Film: The Big Pictures: The sheer sexiness of strangers

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The Independent Culture
Steven Soderbergh's Out of Sight is a wonderfully droll, romantic thriller. More remarkable, it's a wonderfully droll romantic thriller that stars George Clooney. Clooney's presence in three of last year's never-again movies (One Fine Day, Batman and Robin, The Peacemaker) was beginning to look suspicious: maybe that signature tic of ducking his head and raising his eyes, familiar from ER, really was all he could do. That, and looking like George Clooney.

Now, armed with a fine script (adapted by Scott Frank from the Elmore Leonard novel), and paired with a canny director, he looks amused and at ease: it's the unmistakable bearing of a proper movie star. He plays Jack Foley, a bank robber whose tally of over 200 heists is an FBI record; sadly, he's also spent too many years of his life in prison. At the start of Out of Sight, we see Jack in action, walking calmly into a bank and, without the aid of a gun, persuading a cashier to hand over an envelope full of used bills. "Is this your first time being robbed?" he asks her with the casual politeness of a guest at a cocktail party. That's pretty cool, you think, as Jack gets in his car - which won't start. That's not very cool at all and next thing Jack is wheezing through a basketball game in the yard of a Florida penitentiary.

The plot starts ticking when Jack breaks out of prison, his friend Buddy (the great Ving Rhames) ready on the other side of the fence to whisk him away. Also close by is Federal Marshal Karen Sisco (Jennifer Lopez), who tries to foil the escape but instead is bundled into the trunk of the getaway car, where Jack decides to hide with her. Cue one of the slinkiest introduction scenes in recent cinema: Jack and Karen, lying like spoons in the darkness, almost instantly click with each other, swapping chat about life and movies: Bonnie and Clyde; Network; Robert Redford in Three Days of the Condor. They talk of how things might have been if they'd met in different circumstances. Karen eventually escapes, but you just know that Jack is going to risk his neck to get to her again, and who can blame him?

The faltering sexiness of strangers trying to size each other up recalls a little of Soderbergh's high-profile debut, Sex, Lies and Videotape (1989). That film now looks a little sophomoric next to the swaggering confidence of Out of Sight, but it did give an early indication of what a smart director of actors Soderbergh is. He has persuaded both Clooney and the alarmingly beautiful Jennifer Lopez to think beyond their fabulous looks; there is only one love scene in the whole movie, yet the molten glances between the pair, and the sense of velvety closeness, are far sexier than any bedroom grappling. Not willing to let romance monopolise the proceedings, Soderbergh has surrounded them with an amazing cast: Don Cheadle as a vicious hoodlum; Steve Zahn as a spaced-out, petty crook; Catherine Keener as Jack's ex-wife; Michael Keaton, reprising his role as an unreliable FBI agent from Tarantino's Jackie Brown; and, almost unrecognisable with bald pate, Albert Brooks as an insider dealer with $5m in uncut diamonds stashed away in a Detroit mansion.

As Jack closes in on this booty, and Karen closes in on Jack, the plot becomes a delicate duel of wits between Fed and felon. There is no mistaking the toughness of either of them. Jack, on the evidence of flashbacks to his jailbird days, can look after himself; Karen has had to learn different tricks as a woman, rebuffing the bar-room overtures of a wheedling ad man with icy pleasantness, and using her night-stick on a more aggressive suitor. Soderbergh doesn't give his characters a lot of back story; there aren't any of the usual boring "demons" driving Karen and Jack towards their fate. He prefers to show his characters thinking and talking, and trusts the audience to make up their own minds as to whether they're on the level. No film has better served Leonard's laconic dialogue, and that includes Jackie Brown and Get Shorty. Apparently, the only advice Leonard gave screenwriter Scott Frank was to "just have fun". Anyone who knows what's good for them should follow suit.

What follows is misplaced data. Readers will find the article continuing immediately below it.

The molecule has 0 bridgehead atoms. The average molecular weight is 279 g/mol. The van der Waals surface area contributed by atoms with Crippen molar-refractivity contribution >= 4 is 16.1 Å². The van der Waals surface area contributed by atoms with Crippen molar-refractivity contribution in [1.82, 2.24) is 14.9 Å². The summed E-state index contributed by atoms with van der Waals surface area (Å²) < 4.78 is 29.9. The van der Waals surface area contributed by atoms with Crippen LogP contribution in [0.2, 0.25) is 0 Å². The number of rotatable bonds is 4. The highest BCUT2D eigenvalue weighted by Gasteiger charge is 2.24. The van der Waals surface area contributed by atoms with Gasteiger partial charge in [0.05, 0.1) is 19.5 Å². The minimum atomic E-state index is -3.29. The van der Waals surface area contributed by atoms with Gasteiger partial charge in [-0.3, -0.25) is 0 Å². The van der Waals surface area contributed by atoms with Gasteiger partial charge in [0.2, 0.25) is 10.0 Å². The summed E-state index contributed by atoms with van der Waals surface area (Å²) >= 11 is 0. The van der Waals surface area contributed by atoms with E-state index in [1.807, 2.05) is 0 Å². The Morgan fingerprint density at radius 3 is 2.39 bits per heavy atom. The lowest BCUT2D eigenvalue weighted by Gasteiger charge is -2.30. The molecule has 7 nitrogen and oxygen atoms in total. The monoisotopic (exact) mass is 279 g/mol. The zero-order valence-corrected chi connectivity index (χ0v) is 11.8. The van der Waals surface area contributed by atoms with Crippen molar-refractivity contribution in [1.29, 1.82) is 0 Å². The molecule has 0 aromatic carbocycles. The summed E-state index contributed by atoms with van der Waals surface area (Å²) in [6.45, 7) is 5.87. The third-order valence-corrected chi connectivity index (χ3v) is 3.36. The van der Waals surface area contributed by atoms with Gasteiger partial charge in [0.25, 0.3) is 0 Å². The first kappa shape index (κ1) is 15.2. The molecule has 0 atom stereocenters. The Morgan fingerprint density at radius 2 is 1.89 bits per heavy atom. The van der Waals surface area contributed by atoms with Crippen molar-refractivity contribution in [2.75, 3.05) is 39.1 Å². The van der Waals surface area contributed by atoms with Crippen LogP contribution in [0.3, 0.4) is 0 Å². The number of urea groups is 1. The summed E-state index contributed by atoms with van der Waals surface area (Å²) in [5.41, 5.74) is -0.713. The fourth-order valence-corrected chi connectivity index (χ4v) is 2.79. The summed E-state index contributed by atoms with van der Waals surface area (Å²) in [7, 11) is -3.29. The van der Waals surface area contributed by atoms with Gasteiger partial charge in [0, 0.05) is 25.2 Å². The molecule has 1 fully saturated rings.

In an uncredited cameo at the end of Out of Sight, Samuel L Jackson plays a con who describes jailbreak as "an exodus from an undesirable place". In The Negotiator, Jackson finds himself in an equally undesirable place: the 20th floor of Chicago Police HQ where, as a decorated cop named Danny Roman, he is holding hostages at gun point. Roman has been driven to this desperate pass after being framed for the murder of his partner, and related charges of pension fund embezzlement: and he's not leaving until he finds out who set him up. Needing an ally, Roman cannily demands a cop from outside the bureau to handle the crisis - enter Chris Sabian (Kevin Spacey), a cool, softly-spoken hostage negotiator who twigs that Roman may be more sinned against than sinning.

The Negotiator doesn't stretch the Hollywood thriller much beyond its big, loud, self-important traditions. Jackson shouts and sweats a lot, Spacey holds back his alligator smirk, while the rest of the cast - David Morse, John Spencer, Ron Rifkin, and the late and much-lamented JT Walsh - try for the perfect poker face while the audience sets about playing spot-the-rat. We learn a little about the etiquette of "hostage situations", that "Gimme status!" is a new way of saying "Please tell me what's happening", and that Shane might be dead in his saddle as he rides into the distance in Shane. The relevance of this last point to the plot is obscure, but at least it gives you something to ponder while waiting for the villain to be unmasked, and Jackson to prove his righteousness.

This week's other releases are reviewed on page 12